The law on mentoring is in force now. However, the detailed mechanism is still being worked out. ‘DODOMU’ team took part in the ‘Be with me’ summit whereNGOs and government institutions worked on the implementation of the law on mentoring.
The meeting was held with the support of the First Lady, Marina Poroshenko, and the President’s Ombudsman for Children’s Rights, Mykola Kuleba.
Using examples from our students’ lives, YuliaFeschenko, Director of Centre for socialization 15+ ‘DODOMU’ , explained how a mentor works and what the peculiarities of the work with adolescents are.
‘People often think that children are sitting and waiting for a ‘mom’. But teenagers, especially those from families in difficult life circumstances, do not always need a mother. In the past, many of them were beaten by life itself and their own parents. Another part has managed to stay in several new families, which returned them back to the boarding school after a bad experience. They crossed the threshold of adoption and, in this situation, they aren’t looking for a ‘mother’. They are looking for a friend who will support them and act in their interests ‘
– Says YuliaFeschenko.
Some students of our 15+ Center for socialization already have mentors. The teenagers they deal with even get sick less often than others. Our center psychologists say that they are calmer, more motivated and aren’t afraid to make new steps even after unsuccessful attempts, because they know that they have the support of a mentor.
‘While educators areso-called behaviour spotters, mentors are people who help build relationships. When there is a relationship, the correction is easier and a personality is developed harmoniously.’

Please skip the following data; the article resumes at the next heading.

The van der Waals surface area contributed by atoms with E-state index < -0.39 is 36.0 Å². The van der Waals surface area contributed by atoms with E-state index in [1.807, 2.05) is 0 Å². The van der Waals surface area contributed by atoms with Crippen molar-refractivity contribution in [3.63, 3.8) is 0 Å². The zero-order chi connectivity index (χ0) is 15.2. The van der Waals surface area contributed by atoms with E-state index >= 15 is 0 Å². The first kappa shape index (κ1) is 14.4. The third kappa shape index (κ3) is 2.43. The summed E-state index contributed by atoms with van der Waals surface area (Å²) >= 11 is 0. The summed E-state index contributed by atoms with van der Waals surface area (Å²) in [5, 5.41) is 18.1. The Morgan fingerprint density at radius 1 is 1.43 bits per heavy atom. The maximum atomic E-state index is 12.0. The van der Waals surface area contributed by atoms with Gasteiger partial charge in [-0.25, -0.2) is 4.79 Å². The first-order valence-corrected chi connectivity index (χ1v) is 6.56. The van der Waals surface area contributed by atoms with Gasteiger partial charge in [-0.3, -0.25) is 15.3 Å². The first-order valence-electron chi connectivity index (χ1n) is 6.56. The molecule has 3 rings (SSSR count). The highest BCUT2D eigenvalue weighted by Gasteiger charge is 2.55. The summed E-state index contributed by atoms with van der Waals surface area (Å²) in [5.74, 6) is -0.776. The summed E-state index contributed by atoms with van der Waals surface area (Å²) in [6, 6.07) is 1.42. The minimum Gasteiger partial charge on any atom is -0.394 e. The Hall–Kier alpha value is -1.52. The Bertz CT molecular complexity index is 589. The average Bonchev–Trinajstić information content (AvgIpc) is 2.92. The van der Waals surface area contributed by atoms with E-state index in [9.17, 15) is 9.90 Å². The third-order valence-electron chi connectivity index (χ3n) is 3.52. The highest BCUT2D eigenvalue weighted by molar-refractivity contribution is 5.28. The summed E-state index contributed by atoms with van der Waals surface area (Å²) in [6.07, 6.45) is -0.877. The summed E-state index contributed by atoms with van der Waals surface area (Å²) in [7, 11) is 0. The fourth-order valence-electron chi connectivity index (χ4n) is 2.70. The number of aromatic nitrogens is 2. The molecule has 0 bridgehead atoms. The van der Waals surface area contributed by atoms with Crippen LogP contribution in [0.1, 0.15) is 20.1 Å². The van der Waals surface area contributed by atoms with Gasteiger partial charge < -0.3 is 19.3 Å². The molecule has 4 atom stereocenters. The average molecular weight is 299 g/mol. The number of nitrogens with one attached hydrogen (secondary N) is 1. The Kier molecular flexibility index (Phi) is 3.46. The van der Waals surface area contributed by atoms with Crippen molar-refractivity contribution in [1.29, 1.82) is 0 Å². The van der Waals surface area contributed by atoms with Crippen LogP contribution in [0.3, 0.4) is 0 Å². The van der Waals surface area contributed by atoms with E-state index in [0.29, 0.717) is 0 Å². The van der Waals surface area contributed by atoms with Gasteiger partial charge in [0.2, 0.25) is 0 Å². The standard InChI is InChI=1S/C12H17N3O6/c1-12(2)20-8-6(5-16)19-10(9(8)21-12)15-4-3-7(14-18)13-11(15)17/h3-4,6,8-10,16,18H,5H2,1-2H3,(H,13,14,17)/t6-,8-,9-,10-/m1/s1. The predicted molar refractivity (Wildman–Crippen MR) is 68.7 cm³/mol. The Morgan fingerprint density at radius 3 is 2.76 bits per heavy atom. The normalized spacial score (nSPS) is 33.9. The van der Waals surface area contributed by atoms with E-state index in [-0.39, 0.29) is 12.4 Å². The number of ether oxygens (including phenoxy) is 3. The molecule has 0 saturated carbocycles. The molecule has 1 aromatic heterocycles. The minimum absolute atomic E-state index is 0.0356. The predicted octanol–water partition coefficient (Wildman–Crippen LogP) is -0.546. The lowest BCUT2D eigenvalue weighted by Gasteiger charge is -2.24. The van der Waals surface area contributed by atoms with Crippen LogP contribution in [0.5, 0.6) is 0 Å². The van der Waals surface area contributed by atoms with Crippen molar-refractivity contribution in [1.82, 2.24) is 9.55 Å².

– Says YuliaFeschenko, the head of 15+ Center for socialization.
During the panel discussions in focus groups on proposals to improve the mechanism of the law, we suggested to give more power to NGOs in implementing mentoring. Specifically, in three areas – informing people about coaching, selection and training of mentors, their support during the process of mentoring.
Mentoring was first implemented in Ukraine in 2009, when the project ‘One Hope’ unfolded. They were the first in Ukraine to begin systematic training of mentors. They also worked out the mechanism of work and selection of such people. They were allowed to come to the child, communicate with him and provide help. However, theirstatus wasn’t legally enshrined. When the law ‘On ensuring organizational and legal conditions for social protection of orphans and children deprived of parental care’ and itspart on coaching are signed, these people will have the official status, formal access to children and more power. Our organization will gain this status as well.
Mentor is an adult who takes care of an orphan or a child whose parents were deprived of rights. This adult friend provides child with non-pecuniarysupport up to his adulthood and afterwards. Mentors are volunteers who are specifically trained for this purpose.